Buying a school bus is only half of the headache: Getting school bus conversion insurance is a whole new can of worms! We’re going to elaborate on some of what we uncovered when finding bus conversion insurance for one of the harder states: New Jersey.
How to Get Bus Conversion Insurance
Since getting registered was so easy, getting bus conversion insurance should be a breeze, right? Yeah, THINK AGAIN. We spent DAYS calling multiple insurance companies and getting constant denials. School bus conversions are tricky, and most agencies don’t want to insure them since they’re “homemade”.
For the most part, it seems like most people who have skoolies are insured with Allstate or State Farm using an RV / Motorhome plan. Depending on the state, these insurance companies may even give issues or tell you no. But, don’t feel too discouraged. You will find something eventually!
It’s also important to know that some companies, including National General, did require “proof” of a fully converted RV. Underwriters will generally need pictures of the following:
Photo of the Back of the Bus to Front
Photo of the Front of the Bus to Back
Once that many insurance companies saw that we had a roof deck and solar panel rack on our skoolie, we were quickly denied bus conversion (RV) insurance.
So, Skoolie Insurance Solution if You’re in NJ or Another Difficult State?
UPDATE AS OF 12/2020: Not pointing fingers, but one of us forgot to pay the insurance bill. As a result, Allstate canceled our plan in Vermont and wouldn’t reinsure us in that state. Unfortunately, this forced us to look into every other option possible since we need insurance to be street legal.
South Dakota: South Dakota was our first option. We know that getting our registration transferred from VT to SD plates would be simple since we went through the same process with another car. As for an address, we were attempting to use a PO Box. The only company that agreed to write us a plan using that state was State Farm.
Florida: Since we already knew of Kelly Newsome and have family members that live in Florida (so, a valid address!), we decided this would be the best option for us. The process was incredibly easy through Allstate and was approved for a Florida plan within a few days. We’re only paying $60 per month – much cheaper than our plan in VT!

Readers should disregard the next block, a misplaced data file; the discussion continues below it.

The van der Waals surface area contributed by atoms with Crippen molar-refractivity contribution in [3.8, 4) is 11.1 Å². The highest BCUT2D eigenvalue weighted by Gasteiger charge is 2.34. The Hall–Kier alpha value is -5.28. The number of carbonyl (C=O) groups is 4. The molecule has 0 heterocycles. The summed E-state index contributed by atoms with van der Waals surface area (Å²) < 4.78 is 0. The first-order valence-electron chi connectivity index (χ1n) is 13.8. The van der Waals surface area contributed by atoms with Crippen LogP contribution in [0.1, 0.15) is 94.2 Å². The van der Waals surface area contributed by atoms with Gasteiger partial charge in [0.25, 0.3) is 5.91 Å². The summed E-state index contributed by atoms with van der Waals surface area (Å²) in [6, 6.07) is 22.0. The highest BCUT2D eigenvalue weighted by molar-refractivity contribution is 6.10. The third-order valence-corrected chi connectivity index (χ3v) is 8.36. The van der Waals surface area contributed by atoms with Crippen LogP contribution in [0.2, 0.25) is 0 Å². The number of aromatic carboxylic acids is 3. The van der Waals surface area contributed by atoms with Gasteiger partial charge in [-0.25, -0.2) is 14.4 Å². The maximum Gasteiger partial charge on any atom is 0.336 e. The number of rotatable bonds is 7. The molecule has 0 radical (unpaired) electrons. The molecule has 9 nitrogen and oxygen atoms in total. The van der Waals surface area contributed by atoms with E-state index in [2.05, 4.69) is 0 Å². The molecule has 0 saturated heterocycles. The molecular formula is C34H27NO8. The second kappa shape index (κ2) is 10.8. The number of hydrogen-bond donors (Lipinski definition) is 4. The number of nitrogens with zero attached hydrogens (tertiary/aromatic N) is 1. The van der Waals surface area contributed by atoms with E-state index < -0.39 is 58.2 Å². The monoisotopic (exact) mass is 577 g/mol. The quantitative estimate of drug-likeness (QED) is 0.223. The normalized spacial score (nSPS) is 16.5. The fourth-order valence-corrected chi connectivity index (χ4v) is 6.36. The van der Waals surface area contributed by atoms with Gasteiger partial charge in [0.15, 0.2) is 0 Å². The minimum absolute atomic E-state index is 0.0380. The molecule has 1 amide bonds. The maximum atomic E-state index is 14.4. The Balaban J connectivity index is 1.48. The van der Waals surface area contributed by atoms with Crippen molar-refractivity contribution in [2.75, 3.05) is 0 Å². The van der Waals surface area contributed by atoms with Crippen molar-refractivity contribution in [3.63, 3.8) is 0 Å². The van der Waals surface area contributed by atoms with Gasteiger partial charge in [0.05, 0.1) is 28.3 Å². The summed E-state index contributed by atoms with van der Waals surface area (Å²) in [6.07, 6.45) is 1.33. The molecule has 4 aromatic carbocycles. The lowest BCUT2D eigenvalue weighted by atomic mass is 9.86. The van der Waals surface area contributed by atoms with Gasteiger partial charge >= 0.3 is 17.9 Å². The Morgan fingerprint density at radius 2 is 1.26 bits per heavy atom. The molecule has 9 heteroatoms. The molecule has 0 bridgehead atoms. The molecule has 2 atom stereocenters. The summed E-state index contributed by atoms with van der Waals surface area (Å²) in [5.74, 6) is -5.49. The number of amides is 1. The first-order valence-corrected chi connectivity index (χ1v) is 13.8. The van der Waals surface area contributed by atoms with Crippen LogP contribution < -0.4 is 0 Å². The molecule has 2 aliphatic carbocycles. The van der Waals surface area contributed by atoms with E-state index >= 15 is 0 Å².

Vermont: We secured an address from family to get insurance from Allstate in Vermont. The state’s rules were different and we didn’t have to get a second auto plan. On top of that, the price was cheaper (even with roadside assistance) at approximately $110 per month.
New Jersey: We came across Allstate Insurance and talked to Kelly Newsome in Florida. Kelly is experienced with the skoolie underwriting process and put us in touch with an NJ state representative. Ultimately, we got quoted for a bus conversion insurance plan that included roadside assistance for $160 per month. The issue was that the company required a personal auto insurance plan to know that the bus wouldn’t be used as a “personal” vehicle. So, we’d have to pay another $80 a month for auto insurance. They also required us to have our Vermont registered bus transferred to NJ registration. The price and time were just too much for us and we had to opt for something else.
Side Note: While they couldn’t really help us in our state, Auto Insurance Specialist (AIS) is also a great resource that will provide you access to multiple insurance providers with great coverage and rates. According to AIS, the following are what insurance companies base their decisions on:
- Your bus must show living quarters similar to an RV. Stovetop, sleeping quarters, and possibly a bathroom space(but not required).
- You cannot live in it full time.
- Your bus must be in good condition. It cannot appear that it is a makeshift job and should meet professional standards. AIS, among other companies, may require the bus to have its decals removed and yellow paint covered.
- The insured driver must be a good driver and have a clean record within the last 3 years.
- You must have active personal auto insurance and will be asked for proof because they do not want people driving their bus as a “primary” vehicle (work commute or for personal errands).
- The policies available are usually only liability and uninsured motorist protection and do not usually include comprehensive, collision or any contents coverage.
- Wood stoves or the “appearance” of are not allowed.
Bus conversion insurance is tough, and sometimes certain states are easier than others (NJ is difficult). The best option is to keep calling around and being patient! Luckily, Allstate processed the underwriting within a day and we were able to LEGALLY drive our converted bus after an entire week’s headache!